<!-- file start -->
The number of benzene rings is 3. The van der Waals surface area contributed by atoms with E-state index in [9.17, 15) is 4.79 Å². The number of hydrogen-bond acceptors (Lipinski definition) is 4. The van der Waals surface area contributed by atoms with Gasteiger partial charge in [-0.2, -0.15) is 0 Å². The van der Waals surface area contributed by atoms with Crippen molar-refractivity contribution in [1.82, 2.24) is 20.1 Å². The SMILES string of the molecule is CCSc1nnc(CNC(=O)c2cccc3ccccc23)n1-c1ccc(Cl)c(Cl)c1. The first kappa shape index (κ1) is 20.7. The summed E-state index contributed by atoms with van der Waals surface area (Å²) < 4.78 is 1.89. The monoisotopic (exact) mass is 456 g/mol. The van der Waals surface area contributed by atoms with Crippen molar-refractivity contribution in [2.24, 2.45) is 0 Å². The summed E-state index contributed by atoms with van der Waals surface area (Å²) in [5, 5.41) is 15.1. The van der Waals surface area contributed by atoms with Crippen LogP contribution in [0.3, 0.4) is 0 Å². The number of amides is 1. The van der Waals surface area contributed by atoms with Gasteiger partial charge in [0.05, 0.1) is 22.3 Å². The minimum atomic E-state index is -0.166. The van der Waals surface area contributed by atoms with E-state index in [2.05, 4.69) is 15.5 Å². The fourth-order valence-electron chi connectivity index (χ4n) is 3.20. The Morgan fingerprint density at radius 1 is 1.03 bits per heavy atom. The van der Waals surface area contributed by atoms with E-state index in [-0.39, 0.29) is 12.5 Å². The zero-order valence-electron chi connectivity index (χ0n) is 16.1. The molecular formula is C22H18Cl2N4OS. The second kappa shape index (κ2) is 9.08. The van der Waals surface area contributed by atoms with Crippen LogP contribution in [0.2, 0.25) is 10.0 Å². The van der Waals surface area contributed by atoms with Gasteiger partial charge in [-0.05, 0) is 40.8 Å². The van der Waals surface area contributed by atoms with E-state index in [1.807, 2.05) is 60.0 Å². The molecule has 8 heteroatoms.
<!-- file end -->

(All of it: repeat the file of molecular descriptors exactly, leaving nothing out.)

The number of benzene rings is 3. The van der Waals surface area contributed by atoms with E-state index in [9.17, 15) is 4.79 Å². The number of hydrogen-bond acceptors (Lipinski definition) is 4. The van der Waals surface area contributed by atoms with Gasteiger partial charge in [-0.2, -0.15) is 0 Å². The van der Waals surface area contributed by atoms with Crippen molar-refractivity contribution in [1.82, 2.24) is 20.1 Å². The SMILES string of the molecule is CCSc1nnc(CNC(=O)c2cccc3ccccc23)n1-c1ccc(Cl)c(Cl)c1. The first kappa shape index (κ1) is 20.7. The summed E-state index contributed by atoms with van der Waals surface area (Å²) < 4.78 is 1.89. The monoisotopic (exact) mass is 456 g/mol. The van der Waals surface area contributed by atoms with Crippen molar-refractivity contribution in [2.24, 2.45) is 0 Å². The summed E-state index contributed by atoms with van der Waals surface area (Å²) in [5, 5.41) is 15.1. The van der Waals surface area contributed by atoms with Crippen LogP contribution in [0.3, 0.4) is 0 Å². The number of amides is 1. The van der Waals surface area contributed by atoms with Gasteiger partial charge in [0.05, 0.1) is 22.3 Å². The minimum atomic E-state index is -0.166. The van der Waals surface area contributed by atoms with E-state index in [2.05, 4.69) is 15.5 Å². The fourth-order valence-electron chi connectivity index (χ4n) is 3.20. The Morgan fingerprint density at radius 1 is 1.03 bits per heavy atom. The van der Waals surface area contributed by atoms with E-state index in [-0.39, 0.29) is 12.5 Å². The zero-order valence-electron chi connectivity index (χ0n) is 16.1. The molecular formula is C22H18Cl2N4OS. The second kappa shape index (κ2) is 9.08. The van der Waals surface area contributed by atoms with Crippen LogP contribution in [0.2, 0.25) is 10.0 Å². The van der Waals surface area contributed by atoms with Gasteiger partial charge in [-0.05, 0) is 40.8 Å². The van der Waals surface area contributed by atoms with E-state index in [1.807, 2.05) is 60.0 Å². The molecule has 8 heteroatoms.